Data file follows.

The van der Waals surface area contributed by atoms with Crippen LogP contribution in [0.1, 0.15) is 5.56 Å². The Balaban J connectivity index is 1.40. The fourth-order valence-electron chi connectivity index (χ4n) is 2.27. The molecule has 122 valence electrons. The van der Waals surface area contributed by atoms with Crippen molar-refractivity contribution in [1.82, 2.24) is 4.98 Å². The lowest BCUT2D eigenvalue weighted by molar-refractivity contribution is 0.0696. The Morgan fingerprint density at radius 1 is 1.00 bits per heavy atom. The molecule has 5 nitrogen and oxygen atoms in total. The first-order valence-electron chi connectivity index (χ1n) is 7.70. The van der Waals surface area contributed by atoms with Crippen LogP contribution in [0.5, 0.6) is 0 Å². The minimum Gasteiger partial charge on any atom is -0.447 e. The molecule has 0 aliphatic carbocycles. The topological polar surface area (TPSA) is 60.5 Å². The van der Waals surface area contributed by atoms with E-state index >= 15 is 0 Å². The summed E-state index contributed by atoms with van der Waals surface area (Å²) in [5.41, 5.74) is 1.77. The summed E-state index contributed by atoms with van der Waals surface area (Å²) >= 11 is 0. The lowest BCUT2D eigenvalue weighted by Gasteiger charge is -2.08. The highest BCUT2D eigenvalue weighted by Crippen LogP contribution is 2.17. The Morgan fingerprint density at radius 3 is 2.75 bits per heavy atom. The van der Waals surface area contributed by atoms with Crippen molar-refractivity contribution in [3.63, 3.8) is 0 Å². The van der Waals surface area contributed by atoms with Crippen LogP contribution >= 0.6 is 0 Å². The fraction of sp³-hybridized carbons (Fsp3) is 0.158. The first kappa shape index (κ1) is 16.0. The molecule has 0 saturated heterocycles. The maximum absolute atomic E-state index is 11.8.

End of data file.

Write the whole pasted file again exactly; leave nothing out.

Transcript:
The van der Waals surface area contributed by atoms with Crippen LogP contribution in [0.1, 0.15) is 5.56 Å². The Balaban J connectivity index is 1.40. The fourth-order valence-electron chi connectivity index (χ4n) is 2.27. The molecule has 122 valence electrons. The van der Waals surface area contributed by atoms with Crippen molar-refractivity contribution in [1.82, 2.24) is 4.98 Å². The lowest BCUT2D eigenvalue weighted by molar-refractivity contribution is 0.0696. The Morgan fingerprint density at radius 1 is 1.00 bits per heavy atom. The molecule has 5 nitrogen and oxygen atoms in total. The first-order valence-electron chi connectivity index (χ1n) is 7.70. The van der Waals surface area contributed by atoms with Crippen LogP contribution in [0.5, 0.6) is 0 Å². The minimum Gasteiger partial charge on any atom is -0.447 e. The molecule has 0 aliphatic carbocycles. The topological polar surface area (TPSA) is 60.5 Å². The van der Waals surface area contributed by atoms with E-state index >= 15 is 0 Å². The summed E-state index contributed by atoms with van der Waals surface area (Å²) in [5.41, 5.74) is 1.77. The summed E-state index contributed by atoms with van der Waals surface area (Å²) >= 11 is 0. The lowest BCUT2D eigenvalue weighted by Gasteiger charge is -2.08. The highest BCUT2D eigenvalue weighted by Crippen LogP contribution is 2.17. The Morgan fingerprint density at radius 3 is 2.75 bits per heavy atom. The van der Waals surface area contributed by atoms with Crippen molar-refractivity contribution in [3.63, 3.8) is 0 Å². The van der Waals surface area contributed by atoms with Crippen LogP contribution >= 0.6 is 0 Å². The fraction of sp³-hybridized carbons (Fsp3) is 0.158. The first kappa shape index (κ1) is 16.0. The molecule has 0 saturated heterocycles. The maximum absolute atomic E-state index is 11.8.